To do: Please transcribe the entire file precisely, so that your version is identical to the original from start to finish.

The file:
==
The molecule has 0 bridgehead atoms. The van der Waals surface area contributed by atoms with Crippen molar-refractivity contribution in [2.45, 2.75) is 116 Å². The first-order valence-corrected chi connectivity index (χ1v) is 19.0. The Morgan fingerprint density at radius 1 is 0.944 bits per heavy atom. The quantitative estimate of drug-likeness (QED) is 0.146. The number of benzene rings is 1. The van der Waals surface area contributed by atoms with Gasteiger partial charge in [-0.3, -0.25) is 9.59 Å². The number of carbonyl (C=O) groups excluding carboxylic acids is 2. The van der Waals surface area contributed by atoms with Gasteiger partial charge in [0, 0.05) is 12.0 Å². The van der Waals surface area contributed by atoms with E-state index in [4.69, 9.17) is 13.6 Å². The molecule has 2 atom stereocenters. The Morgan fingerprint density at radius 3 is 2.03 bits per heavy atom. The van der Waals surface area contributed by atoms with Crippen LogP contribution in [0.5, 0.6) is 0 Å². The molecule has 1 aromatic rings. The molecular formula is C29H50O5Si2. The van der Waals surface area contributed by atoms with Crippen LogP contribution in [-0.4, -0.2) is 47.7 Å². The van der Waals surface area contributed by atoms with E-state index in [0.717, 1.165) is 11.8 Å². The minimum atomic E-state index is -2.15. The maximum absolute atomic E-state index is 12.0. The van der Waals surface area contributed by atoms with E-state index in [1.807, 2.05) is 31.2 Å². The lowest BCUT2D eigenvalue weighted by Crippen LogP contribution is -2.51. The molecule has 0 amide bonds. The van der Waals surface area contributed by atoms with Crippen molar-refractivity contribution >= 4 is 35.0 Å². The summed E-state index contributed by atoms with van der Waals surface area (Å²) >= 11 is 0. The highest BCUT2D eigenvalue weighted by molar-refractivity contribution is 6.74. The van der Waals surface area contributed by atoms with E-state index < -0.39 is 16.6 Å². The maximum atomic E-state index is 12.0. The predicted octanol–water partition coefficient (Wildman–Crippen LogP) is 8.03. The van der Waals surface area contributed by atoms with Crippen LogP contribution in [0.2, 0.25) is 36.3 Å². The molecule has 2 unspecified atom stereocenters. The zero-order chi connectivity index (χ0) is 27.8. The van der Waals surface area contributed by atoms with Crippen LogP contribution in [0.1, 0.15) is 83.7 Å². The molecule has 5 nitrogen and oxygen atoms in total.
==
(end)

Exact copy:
The molecule has 0 bridgehead atoms. The van der Waals surface area contributed by atoms with Crippen molar-refractivity contribution in [2.45, 2.75) is 116 Å². The first-order valence-corrected chi connectivity index (χ1v) is 19.0. The Morgan fingerprint density at radius 1 is 0.944 bits per heavy atom. The quantitative estimate of drug-likeness (QED) is 0.146. The number of benzene rings is 1. The van der Waals surface area contributed by atoms with Gasteiger partial charge in [-0.3, -0.25) is 9.59 Å². The number of carbonyl (C=O) groups excluding carboxylic acids is 2. The van der Waals surface area contributed by atoms with Gasteiger partial charge in [0, 0.05) is 12.0 Å². The van der Waals surface area contributed by atoms with E-state index in [4.69, 9.17) is 13.6 Å². The molecule has 2 atom stereocenters. The Morgan fingerprint density at radius 3 is 2.03 bits per heavy atom. The van der Waals surface area contributed by atoms with Crippen LogP contribution in [0.5, 0.6) is 0 Å². The molecule has 1 aromatic rings. The molecular formula is C29H50O5Si2. The van der Waals surface area contributed by atoms with Crippen LogP contribution in [-0.4, -0.2) is 47.7 Å². The van der Waals surface area contributed by atoms with E-state index in [0.717, 1.165) is 11.8 Å². The minimum atomic E-state index is -2.15. The maximum absolute atomic E-state index is 12.0. The van der Waals surface area contributed by atoms with E-state index in [1.807, 2.05) is 31.2 Å². The lowest BCUT2D eigenvalue weighted by Crippen LogP contribution is -2.51. The molecule has 0 amide bonds. The van der Waals surface area contributed by atoms with Crippen molar-refractivity contribution >= 4 is 35.0 Å². The summed E-state index contributed by atoms with van der Waals surface area (Å²) >= 11 is 0. The highest BCUT2D eigenvalue weighted by molar-refractivity contribution is 6.74. The van der Waals surface area contributed by atoms with E-state index < -0.39 is 16.6 Å². The maximum atomic E-state index is 12.0. The predicted octanol–water partition coefficient (Wildman–Crippen LogP) is 8.03. The van der Waals surface area contributed by atoms with Crippen LogP contribution in [0.2, 0.25) is 36.3 Å². The molecule has 2 unspecified atom stereocenters. The zero-order chi connectivity index (χ0) is 27.8. The van der Waals surface area contributed by atoms with Crippen LogP contribution in [0.1, 0.15) is 83.7 Å². The molecule has 5 nitrogen and oxygen atoms in total.